Currently, everywhere we look we see posts on terrorism, bombings, stabbings, ISIS….

Our minds go to all of those suffering from the pain caused by such terrible incidents.  It’s easy to immediately think negatively on where this world is going and how we are going to survive. Today we saw a glimmer of hope with the article by David Brooks in the New York Times on post-traumatic growth and how resilient our minds can be. Read more in the link below:

Tales of the Super Survivors



Socrates quote on change


This quote from Socrates has me thinking about and all of the amazing things the huddl members have accomplished this year. I’ve seen friendships forged, personal battles won and overall progress being made. When you have post-traumatic stress it may seem like things will never get better. With a community on your side, knowing the battles you are facing, the climb doesn’t seem that bad.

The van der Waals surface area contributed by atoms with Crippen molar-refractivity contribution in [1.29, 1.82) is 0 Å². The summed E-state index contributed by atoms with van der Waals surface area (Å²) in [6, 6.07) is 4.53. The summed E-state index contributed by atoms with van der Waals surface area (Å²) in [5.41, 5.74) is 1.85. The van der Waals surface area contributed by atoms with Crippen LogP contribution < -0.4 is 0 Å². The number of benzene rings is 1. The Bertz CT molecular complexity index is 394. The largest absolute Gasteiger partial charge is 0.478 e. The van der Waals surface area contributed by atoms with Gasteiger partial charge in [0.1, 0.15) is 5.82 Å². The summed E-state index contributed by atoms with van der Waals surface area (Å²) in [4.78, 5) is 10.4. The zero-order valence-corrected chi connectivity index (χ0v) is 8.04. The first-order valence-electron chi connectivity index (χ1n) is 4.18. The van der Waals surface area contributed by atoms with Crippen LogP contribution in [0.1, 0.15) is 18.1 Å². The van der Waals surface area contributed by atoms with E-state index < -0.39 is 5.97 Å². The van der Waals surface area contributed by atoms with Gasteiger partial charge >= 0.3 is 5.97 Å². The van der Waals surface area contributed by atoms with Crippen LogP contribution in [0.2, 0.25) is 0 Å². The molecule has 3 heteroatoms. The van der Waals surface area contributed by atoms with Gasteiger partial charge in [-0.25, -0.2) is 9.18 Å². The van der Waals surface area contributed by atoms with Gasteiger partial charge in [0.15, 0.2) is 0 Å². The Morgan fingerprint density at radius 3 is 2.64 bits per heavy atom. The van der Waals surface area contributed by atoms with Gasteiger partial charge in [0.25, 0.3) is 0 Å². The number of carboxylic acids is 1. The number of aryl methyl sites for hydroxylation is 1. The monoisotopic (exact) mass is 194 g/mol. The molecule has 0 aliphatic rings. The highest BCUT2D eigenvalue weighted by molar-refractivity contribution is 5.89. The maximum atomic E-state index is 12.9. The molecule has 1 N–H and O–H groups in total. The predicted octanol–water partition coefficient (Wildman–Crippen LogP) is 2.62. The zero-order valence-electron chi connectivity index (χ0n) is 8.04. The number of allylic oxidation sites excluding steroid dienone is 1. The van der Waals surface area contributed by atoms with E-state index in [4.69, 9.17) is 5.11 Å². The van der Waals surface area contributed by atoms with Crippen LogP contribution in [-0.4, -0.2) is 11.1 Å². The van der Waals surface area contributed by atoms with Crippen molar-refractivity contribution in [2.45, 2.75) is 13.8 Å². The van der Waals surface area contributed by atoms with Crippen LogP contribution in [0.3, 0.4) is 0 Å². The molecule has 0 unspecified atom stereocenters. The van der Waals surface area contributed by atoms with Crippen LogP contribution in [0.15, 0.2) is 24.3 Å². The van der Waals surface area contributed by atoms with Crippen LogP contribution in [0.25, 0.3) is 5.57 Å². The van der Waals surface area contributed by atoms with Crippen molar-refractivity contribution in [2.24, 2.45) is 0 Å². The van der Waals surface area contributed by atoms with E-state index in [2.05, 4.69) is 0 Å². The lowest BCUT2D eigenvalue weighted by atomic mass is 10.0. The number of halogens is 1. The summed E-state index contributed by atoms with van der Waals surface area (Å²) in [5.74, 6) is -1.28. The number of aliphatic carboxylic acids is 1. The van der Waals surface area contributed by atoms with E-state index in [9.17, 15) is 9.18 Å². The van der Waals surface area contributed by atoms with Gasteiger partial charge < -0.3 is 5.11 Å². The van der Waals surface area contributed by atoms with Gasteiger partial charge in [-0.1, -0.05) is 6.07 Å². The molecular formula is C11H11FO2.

We forge on into the future by building the new, building relationships and by building ourselves (and others) up.


After surviving tours in Iraq and Afghanistan, Daniel Rodriguez was set on accomplishing his goal and keeping his promise made to a fellow soldier who died in combat. Even while suffering from post-traumatic stress, Rodriguez shifted his focus to his goal for after war: playing for a Division I football program. See the interview here:



Robin Williams